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1 — 50 / 64
  1. added 2020-04-26
    Reason to Be Cheerful.Tom Cochrane - forthcoming - Review of Philosophy and Psychology.
    This paper identifies a tension between the commitment to forming rationally justified emotions and the happy life. To illustrate this tension I begin with a critical evaluation of the positive psychology technique known as ‘gratitude training’. I argue that gratitude training is at odds with the kind of critical monitoring that several philosophers have claimed is regulative of emotional rationality. More generally, critical monitoring undermines exuberance, an attitude that plays a central role in contemporary models of the happy life. Thus, (...)
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  2. added 2020-02-19
    Interpreting the Personal: Expression and the Formation of Feelings.Sue Campbell - 1997 - Ithaca: Cornell University Press.
  3. added 2019-12-11
    The Attitudinal Opacity of Emotional Experience.Jonathan Mitchell - forthcoming - Philosophical Quarterly.
    According to some philosophers, when introspectively attending to experience, we seem to see right through it to the (apparent) objects outside, including their properties. This is called the transparency of experience. This paper examines whether, and in what sense, emotions are transparent. It argues that emotional experiences are opaque in a distinctive way: introspective attention to them does not principally reveal non-intentional somatic qualia but rather felt valenced intentional attitudes. As such, emotional experience is attitudinally opaque.
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  4. added 2019-06-06
    Feelings Into Words.Gerald E. Myers - 1963 - Journal of Philosophy 60 (26):801-811.
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  5. added 2018-12-05
    Emotional Intentionality and the Attitude-Content Distinction.Jonathan Mitchell - 2019 - Pacific Philosophical Quarterly 100 (2):359-386.
    Typical emotions share important features with paradigmatic intentional states, and therefore might admit of distinctions made in theory of intentionality. One such distinction is between attitude and content, where we can specify the content of an intentional state separately from its attitude, and therefore the same content can be taken up by different intentional attitudes. According to some philosophers, emotions do not admit of this distinction, although there has been no sustained argument for this claim. In this article, I argue (...)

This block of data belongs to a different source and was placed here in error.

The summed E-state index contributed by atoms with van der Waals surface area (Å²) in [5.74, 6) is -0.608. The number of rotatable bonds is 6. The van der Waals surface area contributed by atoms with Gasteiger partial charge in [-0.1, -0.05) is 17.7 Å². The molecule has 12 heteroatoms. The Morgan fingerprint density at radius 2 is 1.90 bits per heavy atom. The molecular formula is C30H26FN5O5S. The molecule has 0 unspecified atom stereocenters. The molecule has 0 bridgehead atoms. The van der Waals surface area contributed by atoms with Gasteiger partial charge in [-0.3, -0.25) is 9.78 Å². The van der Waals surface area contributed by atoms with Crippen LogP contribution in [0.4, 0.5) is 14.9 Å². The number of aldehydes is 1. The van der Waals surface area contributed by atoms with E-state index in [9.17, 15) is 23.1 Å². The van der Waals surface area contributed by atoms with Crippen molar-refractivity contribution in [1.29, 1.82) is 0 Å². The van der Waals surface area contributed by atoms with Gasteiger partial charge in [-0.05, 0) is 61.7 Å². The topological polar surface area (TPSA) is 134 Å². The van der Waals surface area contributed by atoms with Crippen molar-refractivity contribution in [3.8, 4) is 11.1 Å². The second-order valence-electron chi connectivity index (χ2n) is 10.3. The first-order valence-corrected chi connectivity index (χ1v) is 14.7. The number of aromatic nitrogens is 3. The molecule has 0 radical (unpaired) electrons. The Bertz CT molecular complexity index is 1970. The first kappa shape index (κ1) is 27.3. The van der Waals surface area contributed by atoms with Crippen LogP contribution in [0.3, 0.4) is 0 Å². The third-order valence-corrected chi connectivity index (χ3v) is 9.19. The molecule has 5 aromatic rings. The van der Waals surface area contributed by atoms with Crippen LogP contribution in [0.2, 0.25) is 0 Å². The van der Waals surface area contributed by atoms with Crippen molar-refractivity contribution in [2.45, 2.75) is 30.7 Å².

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  6. added 2018-02-16
    The Double Intentionality of Emotional Experience.Tom Cochrane - 2017 - European Journal of Philosophy 25 (4):1454-1475.
    I argue that while the feeling of bodily responses is not necessary to emotion, these feelings contribute significant meaningful content to everyday emotional experience. Emotional bodily feelings represent a ‘state of self’, analysed as a sense of one's body affording certain patterns of interaction with the environment. Recognising that there are two sources of intentional content in everyday emotional experience allows us to reconcile the diverging intuitions that people have about emotional states, and to understand better the long-standing debate between (...)
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  7. added 2016-12-12
    Philosophy and the Emotions.Anthony Hatzimoysis (ed.) - 2003 - Cambridge University Press.
    This major volume of original essays maps the place of emotion in human nature, through a discussion of the relation between consciousness and body; by analysing the importance of emotion for human agency by pointing to the ways in which practical rationality may be enhanced, as well as hindered, by emotions; and by exploring questions of value in making sense of emotions at a political, ethical and personal level. Leading researchers in the field reflect on the nature of human feelings, (...)
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  8. added 2016-12-08
    Meaning and Emotion.Eva-Maria Engelen - 2012 - In Paul A. Wilson (ed.), Dynamicity in Emotion Concepts. Peter Lang. pp. 61-72.
    Two aspects about meaning and emotion are discussed in this paper. The first, which is the main focus of this paper, addresses the semantic shaping of emotions (semanticization). It will be shown how language acquisition leads to the semantic shaping of emotions. For this purpose I will first introduce the theory of language acquisition that has been developed mainly by Michael Tomasello and also by Donald Davidson. Then I will take basic emotions into account in order to show that language (...)